Maine Bar Journal
Fall 2006 #3.
Making the injured plaintiff whole: Maine tort damages in practice
Maine Bar JournalVolume 21, Number 4, Fall 2006MAKING THE INJURED PLAINTIFF WHOLE: MAINE TORT DAMAGES IN PRACTICEby Benjamin R. GideonThose who have been injured in an accident suffer in a number of ways. Most immediately, they sense pain and a worsening of their physical health. They are forced to seek expensive medical treatment for which they typically must bear at least some of the cost.
At the same time that they incur these additional expenses, the injury may prevent them from working or working as much. If the accident involved a car, they may lose their only form of transportation. The trauma, as well as the resulting pain and financial hardship, often leads to emotional problems, such as anxiety, stress and depression, and an unraveling of inter-personal relationships. It is no exaggeration to say that in many cases, a serious personal injury can completely change a person's life.
When personal injury plaintiffs meet with an attorney for the first time, it is often on the heels of a series of frustrating and humiliating events. They have shuffled from medical provider to medical provider without a cure. They have attempted, in vain, to get the insurance company to pay the medical bills. They have lost time at work and are feeling financially strapped. Relationships are strained. They are frustrated. They feel that nobody understands what they are going through or is willing to help. What they really want is just to have someone listen to them.
That is the purpose of the intake meeting with a new client. Listen. Lawyers too often feel that they need to do all of the talking, to come up with answers. But a good attorney-client relationship begins with listening.
Once you have listened completely to the client's story, it is time to discuss what you can and what you cannot do to help - to explain what can be accomplished through the civil justice process. The only thing it can promise is some financial compensation.
What we want to say as attorneys is that the promise of the civil justice system is to make an injured client whole for the injuries suffered. But what does that mean? It is a cliche that the civil justice process cannot undo the injuries caused by the accident. How does the legal system help ensure that the person is made whole? In order not to risk overpromising and underdelivering, I am not going to be able to answer these questions. Although this article will probably raise more questions than it answers, it hopefully will lead to increased discussion on these important topics.
The History and Purpose of Tort Damages
Common Law Origins
Every now and then it is helpful to take a step back and think about why we are doing what we are doing. Why does tort law exist in the first place? How did we decide what sorts of damages would be available? Placing our modern system in its historical context provides important perspective on the evolution of tort jurisprudence and remedies.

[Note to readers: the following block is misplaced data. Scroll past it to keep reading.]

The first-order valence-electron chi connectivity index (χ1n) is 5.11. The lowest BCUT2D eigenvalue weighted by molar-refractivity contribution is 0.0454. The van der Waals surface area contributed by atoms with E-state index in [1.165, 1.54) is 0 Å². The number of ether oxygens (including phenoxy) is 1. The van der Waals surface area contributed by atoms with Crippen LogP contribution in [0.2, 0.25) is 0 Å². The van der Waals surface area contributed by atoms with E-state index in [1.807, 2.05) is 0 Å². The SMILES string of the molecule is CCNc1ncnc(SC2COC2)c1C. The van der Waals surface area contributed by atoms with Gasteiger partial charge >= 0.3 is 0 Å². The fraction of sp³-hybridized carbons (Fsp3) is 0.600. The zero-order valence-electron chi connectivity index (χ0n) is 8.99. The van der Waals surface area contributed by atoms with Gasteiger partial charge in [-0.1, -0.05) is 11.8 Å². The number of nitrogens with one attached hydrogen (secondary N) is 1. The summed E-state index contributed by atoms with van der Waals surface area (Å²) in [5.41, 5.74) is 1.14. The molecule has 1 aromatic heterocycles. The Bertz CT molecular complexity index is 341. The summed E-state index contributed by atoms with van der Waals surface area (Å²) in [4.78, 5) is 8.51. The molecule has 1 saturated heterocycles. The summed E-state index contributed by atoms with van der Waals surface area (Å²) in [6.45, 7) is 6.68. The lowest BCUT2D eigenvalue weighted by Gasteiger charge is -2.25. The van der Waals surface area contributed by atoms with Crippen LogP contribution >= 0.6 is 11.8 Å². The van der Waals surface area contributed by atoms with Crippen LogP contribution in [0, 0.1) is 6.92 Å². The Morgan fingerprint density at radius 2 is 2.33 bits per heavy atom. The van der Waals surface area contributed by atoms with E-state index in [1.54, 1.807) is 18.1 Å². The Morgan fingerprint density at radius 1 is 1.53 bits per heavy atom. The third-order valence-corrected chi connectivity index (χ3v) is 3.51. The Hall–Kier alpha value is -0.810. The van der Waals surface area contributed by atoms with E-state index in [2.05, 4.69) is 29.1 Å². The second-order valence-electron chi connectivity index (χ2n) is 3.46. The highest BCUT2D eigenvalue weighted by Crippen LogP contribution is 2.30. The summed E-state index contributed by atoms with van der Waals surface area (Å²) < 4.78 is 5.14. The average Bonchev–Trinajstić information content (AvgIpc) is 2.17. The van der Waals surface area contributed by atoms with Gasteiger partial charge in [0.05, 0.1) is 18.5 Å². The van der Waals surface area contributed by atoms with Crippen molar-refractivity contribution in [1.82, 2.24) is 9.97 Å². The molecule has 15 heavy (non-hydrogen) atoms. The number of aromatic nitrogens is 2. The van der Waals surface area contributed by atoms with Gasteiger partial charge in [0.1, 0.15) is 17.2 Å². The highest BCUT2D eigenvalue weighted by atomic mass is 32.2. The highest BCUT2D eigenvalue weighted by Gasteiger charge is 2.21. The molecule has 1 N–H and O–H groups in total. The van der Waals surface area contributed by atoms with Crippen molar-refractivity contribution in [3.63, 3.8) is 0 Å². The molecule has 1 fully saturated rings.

As with most of America's legal system, modern tort law finds its roots in the English common law. As John Locke wrote in the Second Treatise of Government: "he who hath received any damage has . . . a Right to seek Reparation from him that has done it." That is, it is natural law that a person has a remedy for a private wrong done to him by another. Thus, at the foundation of our society, when people consented to be governed, they did so on the implicit condition that the government would enforce legal rules that preserved the natural law right to redress of private wrongs. Blackstone wrote that it was the "settled and invariable principle in the laws of England, that every right when with-held must have a remedy, and every injury it's proper redress."
The foregoing concepts are regarded as the foundation for what today is known as tort law. In its earliest forms at common law, it was not primarily motivated by compensating the injured party, but by providing retributive justice to the injured party comparable to self-help vengeance in the natural state. Stated differently, the origins of our tort system lie not in the modern actuarial-type concerns of an insurance compensation regime, but in more fundamental notions of social justice - of righting wrongs. In this sense, the law helped to protect the vulnerable from the powerful, and preserve social order, something that disproportionately benefited the powerful who had the most to gain from maintaining a lawful and ordered society.
Tort Damages in America
The idea of tort law as a vehicle for achieving social justice expanded in the American legal system, beginning in the late nineteenth and early twentieth centuries when the old writ system was abandoned and "torts" were first recognized as an independent field of law.(fn1) Wigmore described torts as being based upon universal, "non-refusable duties," which created correlative "general rights."(fn2) Oliver Wendell Homes described "torts" as the law concerned with universal private duties "of all to all."(fn3)
In the introduction to the first edition of their influential treatise on tort law, Harper and James wrote:
The little affairs of the citizen, taken singly, are unimportant to any but the persons involved. In the aggregate, however, they are of immense importance to the community because the law that regulates them affects every member of society. In the aggregate, therefore, the principles of the common law which govern the rights of the parties reflect accurately the fundamental spirit of the times. They disclose the kind of society men want - the rules by which they are content to live.(fn4)
As the field of torts became more prominent in America, the rationale for tort damages evolved from a focus on retribution for wrongs to a heavier focus on...